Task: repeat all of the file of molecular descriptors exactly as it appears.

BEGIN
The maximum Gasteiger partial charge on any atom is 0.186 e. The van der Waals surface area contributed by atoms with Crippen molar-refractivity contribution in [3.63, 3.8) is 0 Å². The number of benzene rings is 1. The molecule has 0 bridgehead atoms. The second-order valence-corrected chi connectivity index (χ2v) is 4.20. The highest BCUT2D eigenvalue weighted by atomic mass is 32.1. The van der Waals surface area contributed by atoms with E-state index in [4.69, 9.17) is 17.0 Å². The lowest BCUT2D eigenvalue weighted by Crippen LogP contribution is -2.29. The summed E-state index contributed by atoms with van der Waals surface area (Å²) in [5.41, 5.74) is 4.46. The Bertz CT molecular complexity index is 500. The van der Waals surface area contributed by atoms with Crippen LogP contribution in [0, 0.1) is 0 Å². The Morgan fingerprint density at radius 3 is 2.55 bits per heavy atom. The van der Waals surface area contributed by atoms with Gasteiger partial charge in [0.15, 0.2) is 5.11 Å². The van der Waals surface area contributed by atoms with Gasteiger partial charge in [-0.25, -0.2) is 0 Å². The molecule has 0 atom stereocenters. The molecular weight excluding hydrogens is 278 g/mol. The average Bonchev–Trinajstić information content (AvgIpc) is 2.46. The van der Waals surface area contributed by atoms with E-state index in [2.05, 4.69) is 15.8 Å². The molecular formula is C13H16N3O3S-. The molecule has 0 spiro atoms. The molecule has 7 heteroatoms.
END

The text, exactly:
The maximum Gasteiger partial charge on any atom is 0.186 e. The van der Waals surface area contributed by atoms with Crippen molar-refractivity contribution in [3.63, 3.8) is 0 Å². The number of benzene rings is 1. The molecule has 0 bridgehead atoms. The second-order valence-corrected chi connectivity index (χ2v) is 4.20. The highest BCUT2D eigenvalue weighted by atomic mass is 32.1. The van der Waals surface area contributed by atoms with E-state index in [4.69, 9.17) is 17.0 Å². The lowest BCUT2D eigenvalue weighted by Crippen LogP contribution is -2.29. The summed E-state index contributed by atoms with van der Waals surface area (Å²) in [5.41, 5.74) is 4.46. The Bertz CT molecular complexity index is 500. The van der Waals surface area contributed by atoms with Crippen LogP contribution in [0, 0.1) is 0 Å². The Morgan fingerprint density at radius 3 is 2.55 bits per heavy atom. The van der Waals surface area contributed by atoms with Gasteiger partial charge in [0.15, 0.2) is 5.11 Å². The van der Waals surface area contributed by atoms with Gasteiger partial charge in [-0.25, -0.2) is 0 Å². The molecule has 0 atom stereocenters. The molecular weight excluding hydrogens is 278 g/mol. The average Bonchev–Trinajstić information content (AvgIpc) is 2.46. The van der Waals surface area contributed by atoms with E-state index in [2.05, 4.69) is 15.8 Å². The molecular formula is C13H16N3O3S-. The molecule has 0 spiro atoms. The molecule has 7 heteroatoms.